Communication is the answer

In his latest blog, Paul Shamplina, Director at Hamilton Fraser discusses his experiences as a landlord including the importance of effective communication and how to ensure you attract tenants that are right for you.

So where do I start? I recently received a call from the letting agent who manages my rental property in Mijas Costa, Malaga.  She said that my tenant was leaving, just six months into the tenancy.  This is common occurrence but equally frustrating, especially when as far as I was concerned there was no six-month break clause.

“When are they leaving”, I asked the agent. “This weekend” he replied. As it turned out, the agent had known three weeks prior to this conversation but had forgotten to tell me! I told them they needed to inform the tenants that they were liable for the rent until the end of the tenancy or until we could find another tenant, for which they would have to cover the re-letting fees.

Of course, they didn’t really care. Things are very different in Spain to the UK.  Our tenancy agreements are more detailed, and our courts are much quicker than the Spanish courts. I’d probably be a Grandfather by the time the Spanish courts made a judgement in my favour which I could enforce on the tenants at their new address (and that’s presuming I could even trace them)!

Maybe the one month’s deposit was my only saving grace? I told the agent to carry out an inventory on the tenants’ check-out, but I also decided I needed to go over to Malaga and check everything was ok with the property.  I hadn’t been to the property for four years as it had been rented to various tenants during this time. Prior to that, I had rented it as a holiday let.

So, I flew to Malaga to see my apartment.  The sun was blistering down, I arrived at the development and put my keys in the door – they didn’t work.  The locks had been changed.  As you can imagine, I wasn’t very happy, so I drove to the letting agent around the corner who had been managing it for me. Of course, there was no explanation, they just handed me their keys.  Tenants change locks all the time and it is a breach of tenancy, but a very weak ground to go to court for possession.

It transpires that the first tenant, a retired Dutch lady who ended up being a nuisance to all the neighbours on the development, had changed the locks without consent but, of course, the agent did not inform me! As I recall, that particular tenant even threw a patio chair off the balcony at my gardener, according to the neighbours! Thankfully, she left at the end of the tenancy.

If you are renting properties that you do not live near, you have little choice but to rely on agents (and neighbours) to look after the property and to communicate any issues.  However, the approach taken by Spanish agents is a lot more laid back than in the UK, which I have come to realise over the last four years.

Eventually I got into my apartment with the agent, who had not carried out an inventory as I had asked. There were shelves put up and a damaged chair.  I was then handed a letter from the tenant advising that when they were moving out, they had noticed a crack/smash to my patio doors but did not know how it happened. Really?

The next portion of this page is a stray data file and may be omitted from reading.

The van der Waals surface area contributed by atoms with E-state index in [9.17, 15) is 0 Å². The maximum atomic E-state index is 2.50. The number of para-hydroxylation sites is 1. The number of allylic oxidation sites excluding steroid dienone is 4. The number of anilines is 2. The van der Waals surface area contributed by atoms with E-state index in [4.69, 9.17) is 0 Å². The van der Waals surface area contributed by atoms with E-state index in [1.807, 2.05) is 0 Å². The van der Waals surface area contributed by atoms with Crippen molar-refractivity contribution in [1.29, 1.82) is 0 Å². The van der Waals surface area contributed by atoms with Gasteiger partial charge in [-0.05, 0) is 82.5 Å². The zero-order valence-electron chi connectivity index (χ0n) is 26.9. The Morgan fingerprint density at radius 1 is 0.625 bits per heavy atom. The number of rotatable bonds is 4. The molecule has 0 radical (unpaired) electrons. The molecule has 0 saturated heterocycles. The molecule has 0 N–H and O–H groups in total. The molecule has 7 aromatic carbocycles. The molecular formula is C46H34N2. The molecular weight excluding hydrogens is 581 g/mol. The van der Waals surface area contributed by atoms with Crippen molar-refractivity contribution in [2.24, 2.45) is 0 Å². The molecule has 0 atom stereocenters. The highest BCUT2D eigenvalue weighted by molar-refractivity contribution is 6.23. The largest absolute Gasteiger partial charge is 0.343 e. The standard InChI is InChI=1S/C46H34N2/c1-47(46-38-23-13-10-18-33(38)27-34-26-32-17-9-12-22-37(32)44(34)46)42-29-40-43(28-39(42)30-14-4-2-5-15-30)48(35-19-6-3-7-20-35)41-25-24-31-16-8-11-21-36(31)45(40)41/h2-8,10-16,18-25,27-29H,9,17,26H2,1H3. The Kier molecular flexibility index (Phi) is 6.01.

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Funnily enough, I’d never had a problem with the patio doors.  It was quite clear something or someone had banged into it, yet they denied all knowledge.  At this point, the agent started taking pictures – but I think it was a case of too little too late! The 400 euros of the 600 euro deposit I managed to negotiate with the tenants certainly wasn’t going to cover it.

There are no deposit schemes in Spain and they are light years behind us in rental laws.  Thankfully, I do have good insurance cover I could call upon to get the necessary repairs carried out.

So, as you can probably imagine, I have parted ways with that particular agent and am now using a lady who manages the development where my apartment is.  She has her own administration company, has drafted me an extremely comprehensive tenancy agreement and, because she lives and works from home on the development, she really cares about the place.  Knowing she is on site to take care if everything in my absence, no matter how big or small, gives me much greater peace of mind.

I have also since found out that if you give a tenant a 11/12 month tenancy and they pay the rent on time, they can stay in the property for three years, before you can try and take possession.

Luckily when I was over in Spain sorting out my apartment, I found a really good tenant who has paid a year’s rent in advance and passed all the reference checks, which I carried out personally.  I now regularly communicate with the tenant via WhatsApp, along with my managing agent, and so far, I’m very happy with the arrangement.

My managing agent messaged me only recently to say, ‘he’s looking after your place really well Paul’. That’s good enough for me, so if this tenant would like a longer tenancy, I’m happy to oblige. My motto is ‘A Happy Tenant, Is a Happy Landlord’.

For more expert advice on how to reference check your tenants and attract and retain your ideal tenants read our useful guides.